Asus VivoWatch to focus on fitness tracking with 10-day battery

By Shawn Knight
Apr 13, 2015
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  1. asus vivowatch battery life health fitness smartwatch fitness tracker

    Great battery life is one of the features that recently propelled the Pebble Time to the top of Kickstarter’s Most Funded list with over $20.3 million in pledges. Asus’ stylish ZenWatch can last for about a day or two depending on use which is unfortunately the standard for most smartwatches these days.

    The company’s upcoming VivoWatch could extend that battery life to a full 10 days if the latest scuttlebutt from Engadget’s sources is accurate. Here’s everything we know thus far.

    For starters, the VivoWatch is said to be a device that’s more focused on health and fitness. It reportedly has a stainless steel body, an IP67 dust and water rating, a heart-rate monitoring sensor and the ability to track sleep. Key to that great battery life appears to be the use of a black-and-white display with a separate colored indicator bar below it.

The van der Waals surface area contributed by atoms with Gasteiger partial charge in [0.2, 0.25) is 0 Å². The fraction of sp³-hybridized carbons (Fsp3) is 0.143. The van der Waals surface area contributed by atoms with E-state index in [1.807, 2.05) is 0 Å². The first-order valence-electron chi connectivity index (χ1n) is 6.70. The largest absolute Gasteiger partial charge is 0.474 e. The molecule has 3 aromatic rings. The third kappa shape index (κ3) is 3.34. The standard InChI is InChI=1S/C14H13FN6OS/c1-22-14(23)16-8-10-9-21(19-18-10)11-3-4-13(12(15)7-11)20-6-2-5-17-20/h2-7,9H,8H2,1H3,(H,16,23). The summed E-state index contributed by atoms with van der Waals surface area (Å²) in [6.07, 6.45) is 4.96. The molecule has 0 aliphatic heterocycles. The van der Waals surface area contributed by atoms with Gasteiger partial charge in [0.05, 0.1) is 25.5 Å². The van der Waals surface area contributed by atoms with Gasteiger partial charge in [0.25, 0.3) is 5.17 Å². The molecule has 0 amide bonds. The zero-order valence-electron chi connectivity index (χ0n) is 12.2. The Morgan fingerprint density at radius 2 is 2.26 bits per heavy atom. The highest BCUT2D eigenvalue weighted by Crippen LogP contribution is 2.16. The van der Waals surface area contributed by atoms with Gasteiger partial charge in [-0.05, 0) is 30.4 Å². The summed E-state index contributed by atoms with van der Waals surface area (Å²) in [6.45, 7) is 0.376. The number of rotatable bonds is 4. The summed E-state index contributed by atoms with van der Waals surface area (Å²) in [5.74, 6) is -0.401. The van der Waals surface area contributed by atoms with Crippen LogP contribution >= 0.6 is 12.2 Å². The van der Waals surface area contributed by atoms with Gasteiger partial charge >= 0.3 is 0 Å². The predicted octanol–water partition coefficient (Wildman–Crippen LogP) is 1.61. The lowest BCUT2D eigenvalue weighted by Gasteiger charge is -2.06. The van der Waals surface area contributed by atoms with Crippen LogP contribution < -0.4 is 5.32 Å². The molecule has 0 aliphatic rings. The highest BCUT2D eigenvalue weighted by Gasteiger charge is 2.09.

As a fitness tracking device, this level of battery life is expected. In the same respect, dedicated fitness trackers usually don’t look too great. If the image we have here is accurate, it shows a watch with respectable aesthetics.

    Others are reporting that the VivoWatch may also have smartwatch-like functionality such as the ability to display notifications for e-mails, texts, calendar alerts, alarms, calls and more.

    Ultimately, the device’s success or failure will hinge heavily on the price point. If pricing is comparable to other fitness trackers, it could be a success for Asus. Anything higher, however, and it’ll be yet another yawner to look past. 

    More information on the VivoWatch is expected at Milan Design Week which kicks off tomorrow.

    Permalink to story.

  2. seefizzle

    seefizzle TS Addict Posts: 269   +138

    If the thing ran Android and was around $250 it would be a homerun.

    Without Android if it's less than $150 and has a few good extra features it would be solid.

    If they try to sell it for north of $250 without some major smartphone features and a custom OS it won't be a worthwhile device. There's too much stiff competition and better offerings.

    I still stand by my notion that we need to wait for the third or fourth generation of wearables before the tech is really top notch. If you buy now you're wasting your money.

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